When a disaster strikes, the first thing people want to know is what happened. The second? How can I help?
Efforts to offer help online are often scattered and confusing. Within minutes after news of the explosions in Boston spread, people began tweeting offers of help with the hashtag #BostonHelp. Not long after, Google created a people finder doc. The Boston Globe created another Google doc where people could offer up housing to those in need. Both circulated the internet, largely through Twitter. Lots of people signed up to help, but few were connected with people in need.
“I got at least 20 emails, DMs, [and] calls, but in the end no one needed our extra beds,” says Benjamin Maron, who repeatedly tweeted about his home and other services available. However well-intentioned, it was an admittedly odd fit — a Sandy-style relief effort for a human act of violence.
What’s become clear over the last year is that there’s is a need for disaster and crisis coordination online, beyond hashtags. And San Francisco, the earthquake capital of the country, might have the solution.
In collaboration with the design firm IDEO, the city is creating a social networking website and app to connect people who want to help with those who need it. Through the SF72 platform, you will be able to preregister your home, supplies you have — say, an emergency generator — and relevant skills, such as emergency first aid. Instead of scanning hashtags, people will be able to simply log in to a preexisting community, knowing there will be specific offers for help organized by neighborhood.
“We looked at everything from CB radio protocols to earthquake apps, as well as emerging and established social platforms,” says Kate Lydon, who led the project for IDEO. “The central insight that SF72 is built upon is this: in the event of an emergency, human relationships and a community network are more important than a backpack filled with supplies— that people might not know how to use and are often out of date.”
Most government emergency response departments, including FEMA, use social media to communicate with the public. But they aren’t enabling conversations between other people looking to coordinate. As we saw during hurricane Katrina (and to a lesser extent Sandy), FEMA’s immediately ability to help can pale in comparison to what regular people offer each other on the ground, almost immediately. Coordinating that help is essential.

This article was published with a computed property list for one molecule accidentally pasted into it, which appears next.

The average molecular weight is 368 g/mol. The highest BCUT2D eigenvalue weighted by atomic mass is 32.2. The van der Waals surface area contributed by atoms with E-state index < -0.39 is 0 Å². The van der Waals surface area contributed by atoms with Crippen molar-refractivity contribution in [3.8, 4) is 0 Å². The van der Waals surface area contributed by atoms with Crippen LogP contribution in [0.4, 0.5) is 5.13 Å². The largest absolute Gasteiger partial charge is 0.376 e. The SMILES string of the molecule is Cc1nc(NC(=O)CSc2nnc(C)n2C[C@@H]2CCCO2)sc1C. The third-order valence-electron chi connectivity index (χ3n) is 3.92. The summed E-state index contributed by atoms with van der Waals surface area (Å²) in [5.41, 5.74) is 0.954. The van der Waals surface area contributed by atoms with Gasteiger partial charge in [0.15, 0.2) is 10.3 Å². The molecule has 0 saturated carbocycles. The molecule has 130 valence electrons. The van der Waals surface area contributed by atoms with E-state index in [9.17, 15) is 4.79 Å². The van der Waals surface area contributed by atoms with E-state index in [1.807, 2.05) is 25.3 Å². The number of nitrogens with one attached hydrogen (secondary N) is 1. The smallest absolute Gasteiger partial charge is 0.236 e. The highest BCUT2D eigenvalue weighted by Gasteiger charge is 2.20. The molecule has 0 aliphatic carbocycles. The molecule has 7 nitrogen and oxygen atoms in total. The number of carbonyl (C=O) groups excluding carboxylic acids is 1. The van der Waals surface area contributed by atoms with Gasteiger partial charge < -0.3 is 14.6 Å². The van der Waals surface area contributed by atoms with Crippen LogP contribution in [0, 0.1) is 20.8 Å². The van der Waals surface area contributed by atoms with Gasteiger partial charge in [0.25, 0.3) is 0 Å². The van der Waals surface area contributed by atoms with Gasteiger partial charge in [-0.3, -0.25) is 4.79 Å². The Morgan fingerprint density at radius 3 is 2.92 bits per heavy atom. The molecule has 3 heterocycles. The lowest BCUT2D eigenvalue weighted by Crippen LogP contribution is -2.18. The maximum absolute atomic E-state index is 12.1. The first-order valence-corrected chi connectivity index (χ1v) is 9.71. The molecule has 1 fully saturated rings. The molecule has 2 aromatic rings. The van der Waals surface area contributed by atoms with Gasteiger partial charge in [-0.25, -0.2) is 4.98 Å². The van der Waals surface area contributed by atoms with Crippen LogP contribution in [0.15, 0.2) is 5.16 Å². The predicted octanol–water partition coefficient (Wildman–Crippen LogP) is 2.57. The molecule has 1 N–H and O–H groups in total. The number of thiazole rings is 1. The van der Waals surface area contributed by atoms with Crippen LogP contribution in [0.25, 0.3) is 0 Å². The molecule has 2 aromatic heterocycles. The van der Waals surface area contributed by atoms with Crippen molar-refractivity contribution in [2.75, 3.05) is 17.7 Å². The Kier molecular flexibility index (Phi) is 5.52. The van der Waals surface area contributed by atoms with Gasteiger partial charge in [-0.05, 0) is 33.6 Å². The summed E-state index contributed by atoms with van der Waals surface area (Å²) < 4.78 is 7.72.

“We want to make it simple and take fear out of it,” says Francis Zamora, spokesperson for the San Francisco Department of Emergency Management (SFDEM). “It appeals to people’s values. We live here for a reason and this is our home and we want to be a part of it and make simple connections with our neighbors.”
The city did a soft launch in January, collecting user feedback, but the service is still in beta. “We are dreaming big right now,” says Zamora. “As we go into the second phase of the build out, we want to see what will work for people. SF72 can be anything.” The next build-out phase occurs in mid-May.
They want to integrate with existing social networks, so people don’t have to go to a completely new site. One of the next steps is reaching out to tech companies based in the Bay Area, such as Facebook, Google, and Twitter, which, in its early stages, was touted as a possible tool for communicating during disasters. Their app, however, will focus solely on emergencies and not other city news or information.
IDEO and the SFDEM are tapping the city’s pre-existing community via BayShare, a San Francisco umbrella organization for “sharing economy” organizations. “There is mutual interest and everyone wants to get involved and know how to pitch in,” says Zamora. Task Rabbit, a sort of high-grade Craigslist for hiring people to do odd jobs, has also expressed interest in collaborating. They’re uniquely situated to connect people with particular skills.
AirBnB is in conversation but has not made any commitments. “We have been sharing the lessons we learned from Sandy with SF72, and advising them on how to make use of existing community resources in the aftermath of a disaster,” says a representative for AirBnB, which waived fees for housing during Hurricane Sandy and after the Boston explosions.
Other locales in the Bay Area, including Oakland and San Jose, have signed onto the plan as well. It isn’t decided whether each city will have their own version, or all will be a part of San Francisco’s. “SF72 is open source so we are sharing this model throughout the country, encouraging them to figure out what works for them,” says Zamora. “The hackers of the world can help us build it.” According to SFDEM, other cities nationwide, including New York, have contacted them, expressing interest in copying the model.
Trust and privacy are major issues in any emergency response effort. “Someone pointed to the Walking Dead,” says Zamora. “In a disaster you might not want to let someone know you have a bunch of food at your house.” The SFDEM is exploring an option for sharing of certain information with a limited circle, much like you might Facebook sharing.
The social networking platform is just one aspect of the site. It will also feature regular how-to videos about things like properly boiling water to make it potable, and testimonies from people who survived other disasters. It will have live feeds of emergency information from the official sources, as a reliable alternative to the chaos of Twitter and cable news. And it will provide information about available city resources. It will be a one-stop disaster shop, in other words.
“We want to provide another tool and platform,” says Zamora. “There will be both the old school and new school ways to prepare and get help.”
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